Money, passion and freedom — these may be reasons why you started your landscape business. Perhaps now, several years into your career, you’re finding that the financial rewards you had envisioned aren’t happening. Equally discouraging, even though you’re calling your own shots, you have little time for anything but work. You’re literally in your truck from dawn to dusk doing production and putting out fires.
Ken Hutcheson, president of U.S. Lawns and 30-year green industry veteran, says you don’t have to stand for that. Read on for thoughts on how to increase revenues while also carving out more time for yourself.
Satisfied with the status quo?
Says Hutcheson, “You may have quit your job working for someone else and started your landscape business, but at some point you realize that what you’re doing is not making the living, allowing you to achieve the dreams that you had. You may even realize that you can’t keep up the pace forever.”
In fact, if you’re an owner/operator out on jobs all day you’re probably working for the wages that a skilled worker might be making rather than the greater rewards you deserve as an owner.
“As long as there is a direct connection between the hours you personally put into the services your company provides and the revenue you earn, you will never make the money that you dream of making. You put in an hour’s work and you earn an hour’s wage,” says Hutcheson. “The customer will only pay a certain amount for a particular skill set.”
Steps to fulfilling your dream
What to do? It‘s your call.
You can keep doing what you’re doing and continue to get what you’re getting. Or you can implement and deliver a higher-margin service or services to boost revenues, such as irrigation maintenance/repair. That will likely boost your revenues, but you’ll still be spending days driving from site to site and working long hours.
The third option is building a business based on “the efforts of multiple revenue-producing people” guided by industry-proven processes and procedures. And according to Hutcheson, it’s the surest way to free up your time as the owner and increase revenues and profits, too.
There is only one way you can take that step — as an owner, you need to invest in yourself, stresses Hutcheson.
“You need to learn to run a business like a business with processes, systems and financial controls,” he says. “You have to learn how to lead, inspire people and motivate people so they work with a sense of urgency.”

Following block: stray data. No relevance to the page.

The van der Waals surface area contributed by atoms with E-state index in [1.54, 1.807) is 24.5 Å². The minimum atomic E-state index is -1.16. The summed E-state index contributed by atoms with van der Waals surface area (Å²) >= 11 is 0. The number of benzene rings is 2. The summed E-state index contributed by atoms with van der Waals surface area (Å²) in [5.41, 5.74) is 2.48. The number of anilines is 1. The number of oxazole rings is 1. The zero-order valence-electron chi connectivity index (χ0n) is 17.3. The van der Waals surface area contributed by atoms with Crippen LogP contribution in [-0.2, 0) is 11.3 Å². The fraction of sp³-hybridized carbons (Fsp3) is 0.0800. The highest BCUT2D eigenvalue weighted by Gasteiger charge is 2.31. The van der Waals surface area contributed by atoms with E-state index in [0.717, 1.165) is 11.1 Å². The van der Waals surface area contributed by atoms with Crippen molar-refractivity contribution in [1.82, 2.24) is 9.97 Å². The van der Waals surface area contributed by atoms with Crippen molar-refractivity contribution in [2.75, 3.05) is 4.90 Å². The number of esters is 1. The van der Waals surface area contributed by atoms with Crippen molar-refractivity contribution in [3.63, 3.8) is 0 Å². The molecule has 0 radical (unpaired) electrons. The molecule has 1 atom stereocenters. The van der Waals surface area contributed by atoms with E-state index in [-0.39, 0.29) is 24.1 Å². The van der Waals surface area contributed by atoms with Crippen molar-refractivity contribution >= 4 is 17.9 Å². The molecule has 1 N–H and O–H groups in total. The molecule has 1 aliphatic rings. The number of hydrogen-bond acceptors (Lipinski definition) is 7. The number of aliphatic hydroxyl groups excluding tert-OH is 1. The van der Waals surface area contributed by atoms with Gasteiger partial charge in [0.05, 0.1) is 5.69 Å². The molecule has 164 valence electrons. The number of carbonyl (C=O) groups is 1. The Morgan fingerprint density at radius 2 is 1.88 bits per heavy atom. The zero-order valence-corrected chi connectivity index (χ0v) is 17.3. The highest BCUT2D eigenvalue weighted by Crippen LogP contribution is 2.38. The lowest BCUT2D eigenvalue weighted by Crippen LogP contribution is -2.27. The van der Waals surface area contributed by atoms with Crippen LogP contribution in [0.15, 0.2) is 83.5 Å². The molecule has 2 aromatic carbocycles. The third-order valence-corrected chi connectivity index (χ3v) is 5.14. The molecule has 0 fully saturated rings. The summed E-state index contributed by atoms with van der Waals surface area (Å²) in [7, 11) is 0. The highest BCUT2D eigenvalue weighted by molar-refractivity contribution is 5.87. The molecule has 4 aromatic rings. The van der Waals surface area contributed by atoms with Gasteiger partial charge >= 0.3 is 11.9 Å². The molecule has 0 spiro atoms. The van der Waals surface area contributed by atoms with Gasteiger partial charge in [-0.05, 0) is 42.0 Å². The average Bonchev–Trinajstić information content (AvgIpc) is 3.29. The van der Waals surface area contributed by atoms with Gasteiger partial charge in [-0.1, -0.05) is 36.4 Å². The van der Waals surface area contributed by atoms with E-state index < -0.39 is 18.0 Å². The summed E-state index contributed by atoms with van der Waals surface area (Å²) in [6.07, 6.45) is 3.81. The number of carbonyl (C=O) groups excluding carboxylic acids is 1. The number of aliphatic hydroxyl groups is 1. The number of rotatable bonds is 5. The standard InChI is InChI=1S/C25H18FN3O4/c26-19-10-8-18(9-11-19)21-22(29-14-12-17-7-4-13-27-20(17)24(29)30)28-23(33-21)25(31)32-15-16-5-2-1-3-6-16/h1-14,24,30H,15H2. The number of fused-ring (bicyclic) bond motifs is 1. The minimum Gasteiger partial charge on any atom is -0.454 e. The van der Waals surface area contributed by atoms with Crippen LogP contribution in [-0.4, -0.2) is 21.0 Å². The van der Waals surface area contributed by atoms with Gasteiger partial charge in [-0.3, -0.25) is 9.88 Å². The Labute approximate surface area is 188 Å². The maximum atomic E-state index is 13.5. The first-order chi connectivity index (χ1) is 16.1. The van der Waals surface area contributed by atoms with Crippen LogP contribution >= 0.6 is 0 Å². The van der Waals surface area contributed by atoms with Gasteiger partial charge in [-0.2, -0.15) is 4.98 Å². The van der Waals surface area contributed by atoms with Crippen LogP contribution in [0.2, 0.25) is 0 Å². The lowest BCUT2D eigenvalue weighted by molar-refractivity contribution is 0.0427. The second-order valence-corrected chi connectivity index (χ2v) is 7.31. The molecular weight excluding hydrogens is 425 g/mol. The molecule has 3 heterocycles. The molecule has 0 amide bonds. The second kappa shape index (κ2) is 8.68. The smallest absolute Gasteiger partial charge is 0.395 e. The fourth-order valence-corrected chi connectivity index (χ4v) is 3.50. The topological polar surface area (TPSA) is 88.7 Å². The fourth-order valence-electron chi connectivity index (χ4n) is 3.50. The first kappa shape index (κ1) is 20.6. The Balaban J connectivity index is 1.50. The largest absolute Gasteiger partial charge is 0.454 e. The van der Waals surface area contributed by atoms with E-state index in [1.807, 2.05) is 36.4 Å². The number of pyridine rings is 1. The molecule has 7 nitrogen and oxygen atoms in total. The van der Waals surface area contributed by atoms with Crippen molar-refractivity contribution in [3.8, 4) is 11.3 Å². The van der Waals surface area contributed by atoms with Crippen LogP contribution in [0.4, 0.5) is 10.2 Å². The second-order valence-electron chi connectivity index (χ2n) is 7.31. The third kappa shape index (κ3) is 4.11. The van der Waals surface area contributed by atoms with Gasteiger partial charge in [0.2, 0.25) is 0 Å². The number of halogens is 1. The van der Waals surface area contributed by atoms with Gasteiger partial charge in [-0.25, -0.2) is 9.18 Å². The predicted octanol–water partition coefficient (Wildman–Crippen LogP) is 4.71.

A huge challenge, yes. But as the company owner, if you’re involved every moment in everything that is going on in your company, it’s difficult to see how you will ever achieve your dreams, either financially or the personal freedom you envisioned. You need multiple revenue producers to make both of those happen.
Building crew leaders to “own the job”
Commercial landscape maintenance is well suited for achieving those goals, according to Hutcheson. “In our world, what we see is commercial work that allows for the success of a crew leader,” says Hutcheson. Every commercial job looks fundamentally the same. While sizes and shapes vary, each site has a building, a turf area, ornamental beds and hardscapes, such as sidewalks, driveways, etc.
“When a crew leader pulls onto the commercial job, they know to always park around the back of the building. One man goes to the left, one man goes to the right and one man, perhaps the crew leader who might be spraying for weeds, goes straight ahead. Whatever the tasks might be on every job, they are repetitive, recurring tasks. That means the crew leader can own those jobs,” says Hutcheson.
Owning the job is critical. The crew leaders know exactly what is expected of them on each and every property.
Some other plusses of commercial versus residential service are that commercial customers expect to pay what it takes to have a reputable, professional company service their property. Commercial customers also rarely interact (or interfere) with the landscape company’s employees as they work on the jobsite.
No need to reinvent the wheel
So, what can you do now as an owner to fulfill your dream? Begin developing processes and procedures that will grow with your company and attract good employees.
“You will attract smart employees if you are growing, employees that really want to be part of a bigger cause because they will see there is an opportunity for them to grow, too,” says Hutcheson. “If your company is stagnant, your company will be like a revolving door in terms of keeping good employees.”
You don’t have to reinvent the wheel here. U.S. Lawns, with a track record of 30 years of success, is constantly upgrading and improving its systems to maximize its companies’ financial returns while freeing up your time as a business leader, allowing you to carry out your dream, whatever that may be.
This content is sponsored by U.S. Lawns. Sponsored content is authorized by the client and does not necessarily reflect the views of the Turf editorial team.